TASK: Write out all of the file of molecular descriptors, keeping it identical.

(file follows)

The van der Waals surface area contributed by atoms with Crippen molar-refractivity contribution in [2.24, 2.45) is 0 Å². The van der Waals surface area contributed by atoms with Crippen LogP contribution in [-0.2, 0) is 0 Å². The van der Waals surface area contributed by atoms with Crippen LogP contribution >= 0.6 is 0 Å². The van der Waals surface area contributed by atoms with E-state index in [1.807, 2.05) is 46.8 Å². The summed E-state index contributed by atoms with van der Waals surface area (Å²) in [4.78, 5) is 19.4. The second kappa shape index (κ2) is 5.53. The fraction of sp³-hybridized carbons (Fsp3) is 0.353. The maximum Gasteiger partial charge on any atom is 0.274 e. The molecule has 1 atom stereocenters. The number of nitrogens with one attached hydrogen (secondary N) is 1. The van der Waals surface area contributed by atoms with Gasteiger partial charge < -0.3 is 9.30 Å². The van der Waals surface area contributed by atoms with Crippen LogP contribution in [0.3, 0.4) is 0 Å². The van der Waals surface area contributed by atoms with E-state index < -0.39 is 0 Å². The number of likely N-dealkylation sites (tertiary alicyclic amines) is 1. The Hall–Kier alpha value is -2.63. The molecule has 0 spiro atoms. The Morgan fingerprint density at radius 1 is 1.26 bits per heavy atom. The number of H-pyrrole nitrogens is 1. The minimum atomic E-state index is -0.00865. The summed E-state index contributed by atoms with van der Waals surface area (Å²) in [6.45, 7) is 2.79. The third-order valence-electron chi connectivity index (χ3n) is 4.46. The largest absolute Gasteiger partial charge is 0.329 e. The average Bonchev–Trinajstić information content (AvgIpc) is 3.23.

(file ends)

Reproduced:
The van der Waals surface area contributed by atoms with Crippen molar-refractivity contribution in [2.24, 2.45) is 0 Å². The van der Waals surface area contributed by atoms with Crippen LogP contribution in [-0.2, 0) is 0 Å². The van der Waals surface area contributed by atoms with Crippen LogP contribution >= 0.6 is 0 Å². The van der Waals surface area contributed by atoms with E-state index in [1.807, 2.05) is 46.8 Å². The summed E-state index contributed by atoms with van der Waals surface area (Å²) in [4.78, 5) is 19.4. The second kappa shape index (κ2) is 5.53. The fraction of sp³-hybridized carbons (Fsp3) is 0.353. The maximum Gasteiger partial charge on any atom is 0.274 e. The molecule has 1 atom stereocenters. The number of nitrogens with one attached hydrogen (secondary N) is 1. The van der Waals surface area contributed by atoms with Gasteiger partial charge < -0.3 is 9.30 Å². The van der Waals surface area contributed by atoms with Crippen LogP contribution in [0.3, 0.4) is 0 Å². The van der Waals surface area contributed by atoms with E-state index < -0.39 is 0 Å². The number of likely N-dealkylation sites (tertiary alicyclic amines) is 1. The Hall–Kier alpha value is -2.63. The molecule has 0 spiro atoms. The Morgan fingerprint density at radius 1 is 1.26 bits per heavy atom. The number of H-pyrrole nitrogens is 1. The minimum atomic E-state index is -0.00865. The summed E-state index contributed by atoms with van der Waals surface area (Å²) in [6.45, 7) is 2.79. The third-order valence-electron chi connectivity index (χ3n) is 4.46. The largest absolute Gasteiger partial charge is 0.329 e. The average Bonchev–Trinajstić information content (AvgIpc) is 3.23.